Sensitive to the special needs and achievements of

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sensitive to the special needs and achievements of working children, who may be very mixed in terms of aptitude, background, age and experience, need to he devised. Such approaches allow children to practice 20 Promoting the Best Interests of Working Children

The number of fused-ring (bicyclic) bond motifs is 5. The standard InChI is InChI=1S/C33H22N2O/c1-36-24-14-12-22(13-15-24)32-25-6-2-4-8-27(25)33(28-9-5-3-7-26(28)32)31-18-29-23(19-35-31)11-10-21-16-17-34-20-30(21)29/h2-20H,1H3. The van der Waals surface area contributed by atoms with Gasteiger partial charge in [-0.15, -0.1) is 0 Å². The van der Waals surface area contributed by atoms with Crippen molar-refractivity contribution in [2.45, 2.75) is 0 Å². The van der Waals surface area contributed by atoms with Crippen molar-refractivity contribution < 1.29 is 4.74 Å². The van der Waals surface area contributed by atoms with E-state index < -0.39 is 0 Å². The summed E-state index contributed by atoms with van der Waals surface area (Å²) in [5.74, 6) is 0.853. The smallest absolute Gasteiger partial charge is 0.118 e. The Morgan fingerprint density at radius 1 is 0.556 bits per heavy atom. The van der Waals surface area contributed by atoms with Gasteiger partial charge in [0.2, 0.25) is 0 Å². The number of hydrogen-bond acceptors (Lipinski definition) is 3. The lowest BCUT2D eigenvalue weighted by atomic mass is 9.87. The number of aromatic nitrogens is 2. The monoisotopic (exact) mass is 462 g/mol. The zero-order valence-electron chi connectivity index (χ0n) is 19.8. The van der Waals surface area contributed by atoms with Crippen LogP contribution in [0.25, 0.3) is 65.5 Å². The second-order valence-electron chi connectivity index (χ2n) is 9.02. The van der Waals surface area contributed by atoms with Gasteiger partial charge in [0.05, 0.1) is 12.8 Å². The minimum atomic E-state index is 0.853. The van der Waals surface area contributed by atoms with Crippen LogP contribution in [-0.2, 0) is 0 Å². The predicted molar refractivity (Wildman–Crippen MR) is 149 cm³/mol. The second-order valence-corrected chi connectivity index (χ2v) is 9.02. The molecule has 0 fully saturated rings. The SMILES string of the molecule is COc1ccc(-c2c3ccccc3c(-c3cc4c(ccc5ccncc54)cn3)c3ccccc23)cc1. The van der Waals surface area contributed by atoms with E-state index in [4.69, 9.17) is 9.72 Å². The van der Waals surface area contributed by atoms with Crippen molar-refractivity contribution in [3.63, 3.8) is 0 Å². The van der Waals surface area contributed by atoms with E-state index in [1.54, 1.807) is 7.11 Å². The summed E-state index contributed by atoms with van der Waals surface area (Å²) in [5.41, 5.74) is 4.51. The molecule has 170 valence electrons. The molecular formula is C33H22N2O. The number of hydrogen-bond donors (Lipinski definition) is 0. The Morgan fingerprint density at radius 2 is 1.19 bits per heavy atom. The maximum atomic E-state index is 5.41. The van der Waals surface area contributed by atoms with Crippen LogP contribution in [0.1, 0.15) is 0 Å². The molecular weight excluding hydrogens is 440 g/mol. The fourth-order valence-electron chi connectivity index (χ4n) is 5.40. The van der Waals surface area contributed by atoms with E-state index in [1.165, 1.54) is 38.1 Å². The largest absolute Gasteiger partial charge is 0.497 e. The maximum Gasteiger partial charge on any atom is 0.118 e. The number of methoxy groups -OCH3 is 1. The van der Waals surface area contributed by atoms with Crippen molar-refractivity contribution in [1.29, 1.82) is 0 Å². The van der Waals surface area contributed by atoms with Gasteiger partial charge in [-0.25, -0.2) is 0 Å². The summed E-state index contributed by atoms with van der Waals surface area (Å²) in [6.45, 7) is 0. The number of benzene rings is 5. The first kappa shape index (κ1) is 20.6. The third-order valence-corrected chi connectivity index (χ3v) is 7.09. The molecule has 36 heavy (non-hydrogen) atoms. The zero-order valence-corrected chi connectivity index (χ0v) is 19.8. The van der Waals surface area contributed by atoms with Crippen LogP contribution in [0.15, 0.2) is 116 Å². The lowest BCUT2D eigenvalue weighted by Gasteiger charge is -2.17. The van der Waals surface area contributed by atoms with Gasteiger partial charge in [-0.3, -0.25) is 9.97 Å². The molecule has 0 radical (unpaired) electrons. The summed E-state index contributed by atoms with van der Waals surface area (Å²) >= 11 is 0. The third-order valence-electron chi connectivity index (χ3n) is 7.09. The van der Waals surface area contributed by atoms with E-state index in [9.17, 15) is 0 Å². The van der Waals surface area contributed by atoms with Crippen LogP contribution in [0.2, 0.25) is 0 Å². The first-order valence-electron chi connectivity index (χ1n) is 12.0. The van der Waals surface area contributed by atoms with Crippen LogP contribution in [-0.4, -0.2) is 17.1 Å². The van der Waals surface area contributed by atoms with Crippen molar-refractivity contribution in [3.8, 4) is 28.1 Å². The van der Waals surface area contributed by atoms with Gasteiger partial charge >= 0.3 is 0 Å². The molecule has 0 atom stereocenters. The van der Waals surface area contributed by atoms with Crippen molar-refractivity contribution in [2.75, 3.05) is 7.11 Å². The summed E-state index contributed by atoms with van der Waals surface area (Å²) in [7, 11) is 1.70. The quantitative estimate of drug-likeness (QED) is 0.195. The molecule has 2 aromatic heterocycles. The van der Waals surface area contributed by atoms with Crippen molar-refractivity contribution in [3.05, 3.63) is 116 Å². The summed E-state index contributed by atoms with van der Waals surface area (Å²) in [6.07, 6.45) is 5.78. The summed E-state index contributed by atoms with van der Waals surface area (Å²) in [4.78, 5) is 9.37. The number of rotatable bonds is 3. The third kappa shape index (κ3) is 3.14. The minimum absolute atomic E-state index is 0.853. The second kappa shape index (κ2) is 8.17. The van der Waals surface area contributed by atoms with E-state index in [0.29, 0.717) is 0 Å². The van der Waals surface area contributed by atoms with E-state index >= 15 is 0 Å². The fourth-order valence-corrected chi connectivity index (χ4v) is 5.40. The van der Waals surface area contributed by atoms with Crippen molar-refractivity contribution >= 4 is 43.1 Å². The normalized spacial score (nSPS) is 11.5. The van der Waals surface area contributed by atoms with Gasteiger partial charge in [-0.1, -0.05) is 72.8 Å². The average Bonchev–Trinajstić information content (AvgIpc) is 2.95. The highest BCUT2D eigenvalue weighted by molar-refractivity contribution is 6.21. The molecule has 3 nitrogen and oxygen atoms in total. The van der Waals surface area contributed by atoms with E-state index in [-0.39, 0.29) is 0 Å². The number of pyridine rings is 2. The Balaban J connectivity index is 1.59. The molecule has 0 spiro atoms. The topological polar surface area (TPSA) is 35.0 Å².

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and learn on their own terms, using their own language, concepts and understandings. They build children's capacity to deal with new and adverse circumstances and increase their confidence and self-esteem. With education of this type, schools could stop being part of the child labour problem their failures propelling children into full-time and inappropriate work and become part of the solution. WHAT NON-GOVERNMENTAL ORGANIZATIONS CAN DO Most of the social vision, political pressure and methodological innovation for protecting children against workplace exploitation and abuse has in the past come from non-governmental organizations. Now they have to play an equally prominent role in making child labour thinking and action more child-centred. In both developing and industrialized countries, they must educate both government and public opinion about the concepts and methods required to address child work in ways serving children's best interests. They also must provide leadership in developing the practical tools and guidelines necessary to implement a child-centred approach. Some of these are now in the process of development, but much more such work is needed. For example, the techniques at present available for distinguishing detrimental from harmless work are not always adequate to the task, especially in regard to the measurement of psychosocial impacts. Urgent priority needs to be given to the development of tools and procedures for assessing psychosocial distress that can be used in different social and cultural contexts. The methodology of working children's participation is another area needing priority attention. Work is needed to collect and analyze current experience and to develop and field test practical procedures for systematically bringing children's views into programme planning and evaluation. Some progress has been made in adapting participatory techniques (for example, Participatory Rural Appraisal) originally developed for adults to the challenge of accurately hearing and recording children's views regarding their work and the usefulness of programmes to assist them, but reliable methods devised specifically for use with children may 23 need to he devised. By extension, there also is a need to create special opportunities and mechanisms for working children's voices to be beard in national and international policy discussions formulating child labour laws and standards, whether through their own representative organizations, school-based consultations, national workshops or other means.
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